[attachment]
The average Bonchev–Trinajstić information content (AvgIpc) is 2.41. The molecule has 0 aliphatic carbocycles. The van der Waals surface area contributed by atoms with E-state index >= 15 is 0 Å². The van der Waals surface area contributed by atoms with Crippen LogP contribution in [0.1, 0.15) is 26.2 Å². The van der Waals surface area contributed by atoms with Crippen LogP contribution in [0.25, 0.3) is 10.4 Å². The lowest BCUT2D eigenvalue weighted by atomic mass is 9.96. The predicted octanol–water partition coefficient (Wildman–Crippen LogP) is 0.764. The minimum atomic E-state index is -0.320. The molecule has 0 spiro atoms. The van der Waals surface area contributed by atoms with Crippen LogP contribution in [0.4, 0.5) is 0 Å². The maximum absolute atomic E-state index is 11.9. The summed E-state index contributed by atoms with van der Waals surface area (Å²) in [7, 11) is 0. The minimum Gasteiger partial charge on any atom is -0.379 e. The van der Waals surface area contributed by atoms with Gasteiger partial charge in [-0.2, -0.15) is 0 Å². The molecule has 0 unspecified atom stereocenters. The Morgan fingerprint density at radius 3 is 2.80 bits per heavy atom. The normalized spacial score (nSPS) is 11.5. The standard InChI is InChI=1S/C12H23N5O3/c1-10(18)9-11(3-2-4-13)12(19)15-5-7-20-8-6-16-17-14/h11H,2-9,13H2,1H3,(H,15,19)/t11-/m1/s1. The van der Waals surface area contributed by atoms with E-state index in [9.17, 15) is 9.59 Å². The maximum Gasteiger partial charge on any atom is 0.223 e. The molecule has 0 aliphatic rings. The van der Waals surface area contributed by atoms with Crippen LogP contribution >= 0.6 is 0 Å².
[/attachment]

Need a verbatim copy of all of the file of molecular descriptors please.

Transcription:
The average Bonchev–Trinajstić information content (AvgIpc) is 2.41. The molecule has 0 aliphatic carbocycles. The van der Waals surface area contributed by atoms with E-state index >= 15 is 0 Å². The van der Waals surface area contributed by atoms with Crippen LogP contribution in [0.1, 0.15) is 26.2 Å². The van der Waals surface area contributed by atoms with Crippen LogP contribution in [0.25, 0.3) is 10.4 Å². The lowest BCUT2D eigenvalue weighted by atomic mass is 9.96. The predicted octanol–water partition coefficient (Wildman–Crippen LogP) is 0.764. The minimum atomic E-state index is -0.320. The molecule has 0 spiro atoms. The van der Waals surface area contributed by atoms with Crippen LogP contribution in [0.4, 0.5) is 0 Å². The maximum absolute atomic E-state index is 11.9. The summed E-state index contributed by atoms with van der Waals surface area (Å²) in [7, 11) is 0. The minimum Gasteiger partial charge on any atom is -0.379 e. The van der Waals surface area contributed by atoms with Gasteiger partial charge in [-0.2, -0.15) is 0 Å². The molecule has 0 unspecified atom stereocenters. The Morgan fingerprint density at radius 3 is 2.80 bits per heavy atom. The normalized spacial score (nSPS) is 11.5. The standard InChI is InChI=1S/C12H23N5O3/c1-10(18)9-11(3-2-4-13)12(19)15-5-7-20-8-6-16-17-14/h11H,2-9,13H2,1H3,(H,15,19)/t11-/m1/s1. The van der Waals surface area contributed by atoms with E-state index in [9.17, 15) is 9.59 Å². The maximum Gasteiger partial charge on any atom is 0.223 e. The molecule has 0 aliphatic rings. The van der Waals surface area contributed by atoms with Crippen LogP contribution >= 0.6 is 0 Å².